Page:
Why Refinance Your First Mortgage Now, and What is HARP?

Thanks to historically low interest rates, it’s never been easier to save money on your mortgage. Nick Sisto, from STC Capital Bank, offers advice for homeowners looking to take advantage of these unusual times.

One of the biggest reasons homeowners refinance their mortgage is to obtain a lower interest rate and lower monthly payments. Interest rates are currently at historic lows, so now is an excellent time to consider this option.

By refinancing, the borrowers pay off their existing mortgage and replaces it with a new one. This can often be accomplished with a no-points, no-fees loan program, which essentially means at no “cost” to the borrower.

In the no-points, no-fees scenario, the mortgage consultant uses rebate monies paid by the lender to pay off non-recurring closing costs for the borrower. These are “one-time” fees, such as title insurance, document preparation, tax service, flood certification, processing and underwriting fees. The borrower is still responsible for recurring fees such as interim insurance, property taxes or insurance policy payments.

Refinancing typically occurs when mortgage interest rates drop significantly, but borrowers with recently improved credit scores (from paying off credit card debt, making mortgage payments on time, etc.) are often candidates for better interest rates as well. If you haven’t checked your credit score in awhile, it’s a good time to call a mortgage consultant.

Many homeowners don’t believe that they can refinance their current mortgage, because the value of their home may have declined in these recent economic times. To address this problem, the Home Affordable Refinance Program (HARP) was instituted by the U.S. Treasury and the Department of Housing and Urban Development.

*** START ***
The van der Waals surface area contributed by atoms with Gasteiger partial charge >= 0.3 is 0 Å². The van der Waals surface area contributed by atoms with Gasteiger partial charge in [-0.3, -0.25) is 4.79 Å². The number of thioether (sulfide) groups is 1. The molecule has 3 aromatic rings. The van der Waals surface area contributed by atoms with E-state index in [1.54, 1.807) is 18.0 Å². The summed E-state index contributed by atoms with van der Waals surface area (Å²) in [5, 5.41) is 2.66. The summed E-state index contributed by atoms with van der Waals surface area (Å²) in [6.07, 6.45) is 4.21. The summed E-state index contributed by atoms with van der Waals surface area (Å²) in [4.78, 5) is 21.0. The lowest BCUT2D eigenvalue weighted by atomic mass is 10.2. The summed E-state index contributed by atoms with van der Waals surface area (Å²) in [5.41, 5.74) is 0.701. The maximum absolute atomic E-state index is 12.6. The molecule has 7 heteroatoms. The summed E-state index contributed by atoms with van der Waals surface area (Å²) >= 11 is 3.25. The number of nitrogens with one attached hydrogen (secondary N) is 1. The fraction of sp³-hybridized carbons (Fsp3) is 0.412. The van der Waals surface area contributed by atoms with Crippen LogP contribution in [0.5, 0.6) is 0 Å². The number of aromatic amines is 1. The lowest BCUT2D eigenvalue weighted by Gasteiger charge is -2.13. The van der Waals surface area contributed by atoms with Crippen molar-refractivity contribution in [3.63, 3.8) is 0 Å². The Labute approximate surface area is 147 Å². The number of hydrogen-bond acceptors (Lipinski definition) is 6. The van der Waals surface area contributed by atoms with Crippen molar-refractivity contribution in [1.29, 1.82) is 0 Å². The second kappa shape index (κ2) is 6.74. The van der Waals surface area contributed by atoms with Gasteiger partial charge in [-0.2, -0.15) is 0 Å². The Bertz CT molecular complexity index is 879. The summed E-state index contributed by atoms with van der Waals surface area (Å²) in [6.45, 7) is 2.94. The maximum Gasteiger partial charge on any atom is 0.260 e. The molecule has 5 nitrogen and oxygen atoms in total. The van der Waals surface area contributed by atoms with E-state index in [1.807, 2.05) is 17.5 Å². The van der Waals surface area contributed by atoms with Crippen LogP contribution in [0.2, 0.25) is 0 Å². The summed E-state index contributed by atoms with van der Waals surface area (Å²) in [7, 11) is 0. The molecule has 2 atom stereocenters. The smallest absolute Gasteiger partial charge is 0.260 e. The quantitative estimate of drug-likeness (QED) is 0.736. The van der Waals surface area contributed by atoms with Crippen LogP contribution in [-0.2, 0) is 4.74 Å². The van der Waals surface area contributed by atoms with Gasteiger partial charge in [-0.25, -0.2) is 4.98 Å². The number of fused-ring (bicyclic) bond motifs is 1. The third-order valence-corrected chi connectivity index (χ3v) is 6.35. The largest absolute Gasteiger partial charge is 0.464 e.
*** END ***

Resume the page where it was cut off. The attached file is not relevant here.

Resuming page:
Under the HARP program, many homeowners are able to refinance, even if their homes are “under water.” In addition, appraisals may be eliminated and underwriting relaxed. The most recent changes became effective on March 19, 2012.

It’s important to note that the HARP program is for loans that were secured by Fannie Mae and Freddie Mac prior to June 1, 2009. Individuals can determine if their loans are eligible by checking the following websites:

Regardless of which type of refinance program works for a borrower, the question most asked is, “Should I refinance into a 30-year loan?”

There are different schools of thought on this subject, and the mortgage consultant should work hand-in-hand with the borrower’s financial planner to determine what works best for their mutual client.

One option is to take the route of the “same payment” refinance, actually paying off the loan faster and saving money on interest in the long run. If refinancing results in a lower monthly payment, the borrowers can still continue making the same payments they made in the original loan, and the extra money will be applied to the principal balance.

For example: Let’s say you have 25 years remaining in your current loan, and you refinance to a 30-year loan with a slightly lower interest rate, resulting in a payment reduction of $200 per month. (Note: This is just an example. The actual amount could vary.) You could then take that extra $200 per month and apply it toward the principal on the new loan. At this rate, the loan will be paid off in 22 years and four months, which is two years and eight months sooner than the original loan.

Another option would be to use the extra savings to pay off higher-interest-rate borrowing, such as credit card debt.
A knowledgeable loan consultant can assist homeowners in understanding their refinancing options and also provide alternatives for their new loan. ❚

Nick Sisto is affiliated with STC Capital Bank, St. Charles, an FDIC insured bank. For free consultation and a copy of The Certified Guide to Credit Scoring, call Nick Sisto at (630) 448-0342.